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Avey Tare

Idioma disponível: inglês
Best known as a founding member of experimental pop group Animal Collective, David Portner's (aka Avey Tare) psychedelic vision contributed to both Animal Collective's highly influential output, a healthy solo catalog, and several warped side projects. In the downtime from his main band, Portner has released records as wildly imagined as the completely backwards 2007 album Pullhair Rubeye and the more straightforward voicings of multifaceted songwriting like 2019's noisily pastoral Cows on Hourglass Pond and the fractalized pop of 2023's 7s. Portner was born on April 24, 1979. He grew up near Baltimore and met his future fellow Animal Collective mates Noah Lennox, Josh Dibb, and Brian Weitz in high school, where they bonded over shared musical obsessions for Pavement, the Grateful Dead, and various strains of psychedelic music. Along with future BARR leader Brendan Fowler, the teenaged Portner, Weitz, and Dibb started a band called Automine, and went so far as to release a 7" single before leaving high school. In 2000, Portner worked with Lennox on Spirit They're Gone, Spirit They've Vanished, an album credited to Avey Tare & Panda Bear but later recognized as the first official output of Animal Collective. This album set the precedent for Animal Collective's nebulous lineup, as various members would sit out some albums or contribute heavily to others. Portner moved to New York City to attend NYU, and the other members of the collective soon joined him, with the band playing more shows and touring with like-minded noise rock acts like Black Dice, Lightning Bolt, and the Cranium. At this time, Portner started a side project, Terrestrial Tones, with his then-roommate and Black Dice member Eric Copeland. As Animal Collective grew away from their noisy origins and caught the ear of more and more fans, Portner released occasional side recordings under his own name, including a split 12" with experimental artist David Grubbs in 2003 and 2007's collaborative LP Pullhair Rubeye with his then-wife, Kristín Anna Valtýsdóttir of múm. The album, said to be inspired by David Lynch films, was recorded in typical fashion, then processed so it played entirely backwards -- it was released to the public that way, completely in reverse. A divorce and both family problems and health issues led to the murky, tenuous 2010 solo album Down There. In 2013, Portner began working with ex-Ponytail drummer Jeremy Hyman and ex-Dirty Projectors vocalist Angel Deradoorian on the more upbeat Avey Tare's Slasher Flicks. The trio self-produced their debut album Enter the Slasher House, which saw release in 2014 on Domino Recording Company. The label also released Tare's 2017 solo album, Eucalyptus, a more sylvan, electro-acoustic effort with guests including Deradoorian and avant-garde musicians Eyvind Kang and Jessika Kenney. Two years later, he returned with Cows on Hourglass Pond, a collection of rural songwriting and noisy production recorded on reel-to-reel tape at sessions in Asheville, North Carolina. After completing work on Animal Collective's 11th studio album Time Skiffs in late 2020 (which was pieced together remotely due to lockdowns related to the COVID-19 pandemic), Portner found himself creatively restless and began work on a new solo album. Teaming with producer Adam McDaniel and enlisting the help of friends like drummer Alex Farrar, Portner shifted gears once again from the woodsy tones of his last solo album. Instead, the resultant album 7s was a collection of densely layered surrealistic pop. 7s was released in February of 2023.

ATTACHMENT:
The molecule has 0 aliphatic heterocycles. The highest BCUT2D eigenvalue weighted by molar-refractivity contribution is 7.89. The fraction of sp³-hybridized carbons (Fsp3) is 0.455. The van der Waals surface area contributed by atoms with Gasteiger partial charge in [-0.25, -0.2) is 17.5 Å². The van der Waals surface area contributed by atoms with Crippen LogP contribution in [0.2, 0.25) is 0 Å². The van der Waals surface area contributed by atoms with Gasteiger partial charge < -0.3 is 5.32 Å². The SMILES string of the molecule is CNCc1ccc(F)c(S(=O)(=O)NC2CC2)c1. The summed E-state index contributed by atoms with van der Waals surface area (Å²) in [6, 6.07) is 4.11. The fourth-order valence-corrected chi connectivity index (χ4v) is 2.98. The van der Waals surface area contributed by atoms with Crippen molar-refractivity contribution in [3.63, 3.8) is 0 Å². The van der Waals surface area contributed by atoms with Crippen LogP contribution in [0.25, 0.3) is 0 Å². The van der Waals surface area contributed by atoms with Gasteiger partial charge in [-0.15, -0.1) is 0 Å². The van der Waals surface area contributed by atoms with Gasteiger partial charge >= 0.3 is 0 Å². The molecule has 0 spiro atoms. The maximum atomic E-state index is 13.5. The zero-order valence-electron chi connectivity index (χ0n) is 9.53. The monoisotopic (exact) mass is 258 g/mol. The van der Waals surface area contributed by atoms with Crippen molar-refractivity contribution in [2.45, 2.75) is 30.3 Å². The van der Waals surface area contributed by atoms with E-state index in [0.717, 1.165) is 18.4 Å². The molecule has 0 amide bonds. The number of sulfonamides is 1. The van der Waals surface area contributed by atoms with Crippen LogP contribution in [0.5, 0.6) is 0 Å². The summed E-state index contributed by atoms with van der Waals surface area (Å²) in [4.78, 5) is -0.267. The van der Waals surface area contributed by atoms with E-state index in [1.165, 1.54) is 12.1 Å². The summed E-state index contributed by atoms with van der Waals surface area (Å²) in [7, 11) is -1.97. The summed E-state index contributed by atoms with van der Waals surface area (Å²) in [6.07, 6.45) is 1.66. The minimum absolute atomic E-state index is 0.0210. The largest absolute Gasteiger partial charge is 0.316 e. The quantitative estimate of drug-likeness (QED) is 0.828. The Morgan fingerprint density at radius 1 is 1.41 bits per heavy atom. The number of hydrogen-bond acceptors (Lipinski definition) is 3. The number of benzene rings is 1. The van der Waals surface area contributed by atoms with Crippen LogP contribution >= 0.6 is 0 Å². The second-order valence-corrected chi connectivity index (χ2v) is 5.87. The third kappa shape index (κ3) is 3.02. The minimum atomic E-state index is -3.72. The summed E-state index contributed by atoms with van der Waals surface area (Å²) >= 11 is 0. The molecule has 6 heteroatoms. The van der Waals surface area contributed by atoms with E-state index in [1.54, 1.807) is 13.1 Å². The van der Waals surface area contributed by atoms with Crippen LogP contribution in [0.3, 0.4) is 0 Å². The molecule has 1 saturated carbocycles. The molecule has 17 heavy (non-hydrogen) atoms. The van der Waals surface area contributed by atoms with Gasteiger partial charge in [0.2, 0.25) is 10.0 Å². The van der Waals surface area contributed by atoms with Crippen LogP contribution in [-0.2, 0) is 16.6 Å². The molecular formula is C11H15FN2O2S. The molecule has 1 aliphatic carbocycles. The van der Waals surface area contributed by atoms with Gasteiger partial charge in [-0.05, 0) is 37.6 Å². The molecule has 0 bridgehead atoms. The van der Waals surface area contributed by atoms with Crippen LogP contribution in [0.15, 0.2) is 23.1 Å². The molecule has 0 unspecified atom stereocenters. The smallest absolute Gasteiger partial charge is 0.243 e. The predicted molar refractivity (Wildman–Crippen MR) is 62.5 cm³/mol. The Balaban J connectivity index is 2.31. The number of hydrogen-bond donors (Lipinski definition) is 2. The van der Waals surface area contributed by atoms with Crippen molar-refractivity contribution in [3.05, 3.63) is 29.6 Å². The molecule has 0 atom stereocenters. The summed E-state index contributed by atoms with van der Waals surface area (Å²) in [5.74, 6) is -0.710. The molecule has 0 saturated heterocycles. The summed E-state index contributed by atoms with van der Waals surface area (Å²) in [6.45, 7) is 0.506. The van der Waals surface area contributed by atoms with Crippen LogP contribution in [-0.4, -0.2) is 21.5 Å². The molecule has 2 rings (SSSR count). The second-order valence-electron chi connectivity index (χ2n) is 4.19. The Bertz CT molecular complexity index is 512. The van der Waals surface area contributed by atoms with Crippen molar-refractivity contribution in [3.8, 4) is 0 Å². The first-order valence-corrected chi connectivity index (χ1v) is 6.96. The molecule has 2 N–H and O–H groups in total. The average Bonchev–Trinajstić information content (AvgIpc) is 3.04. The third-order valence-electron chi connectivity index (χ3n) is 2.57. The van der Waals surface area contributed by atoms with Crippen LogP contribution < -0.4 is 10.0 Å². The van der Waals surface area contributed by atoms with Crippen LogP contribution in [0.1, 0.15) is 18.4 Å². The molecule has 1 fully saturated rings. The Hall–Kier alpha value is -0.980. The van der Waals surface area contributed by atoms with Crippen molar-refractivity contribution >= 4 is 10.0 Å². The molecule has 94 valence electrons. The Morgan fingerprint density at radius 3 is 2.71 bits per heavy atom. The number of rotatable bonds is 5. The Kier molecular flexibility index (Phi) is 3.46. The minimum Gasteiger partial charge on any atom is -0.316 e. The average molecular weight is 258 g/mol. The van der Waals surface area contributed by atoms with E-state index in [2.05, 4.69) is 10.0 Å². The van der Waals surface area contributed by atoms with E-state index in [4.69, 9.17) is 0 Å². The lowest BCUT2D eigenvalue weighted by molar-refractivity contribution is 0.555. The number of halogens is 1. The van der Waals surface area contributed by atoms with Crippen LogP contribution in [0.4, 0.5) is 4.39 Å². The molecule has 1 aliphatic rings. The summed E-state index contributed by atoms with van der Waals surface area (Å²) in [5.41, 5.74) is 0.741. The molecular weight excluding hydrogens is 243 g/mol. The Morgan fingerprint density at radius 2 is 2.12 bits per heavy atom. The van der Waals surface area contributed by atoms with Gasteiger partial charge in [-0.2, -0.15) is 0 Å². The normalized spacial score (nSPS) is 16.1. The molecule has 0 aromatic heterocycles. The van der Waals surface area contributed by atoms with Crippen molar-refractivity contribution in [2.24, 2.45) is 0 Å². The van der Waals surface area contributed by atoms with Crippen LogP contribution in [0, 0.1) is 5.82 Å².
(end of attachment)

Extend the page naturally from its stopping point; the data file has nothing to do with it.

© Fred Thomas /TiVo
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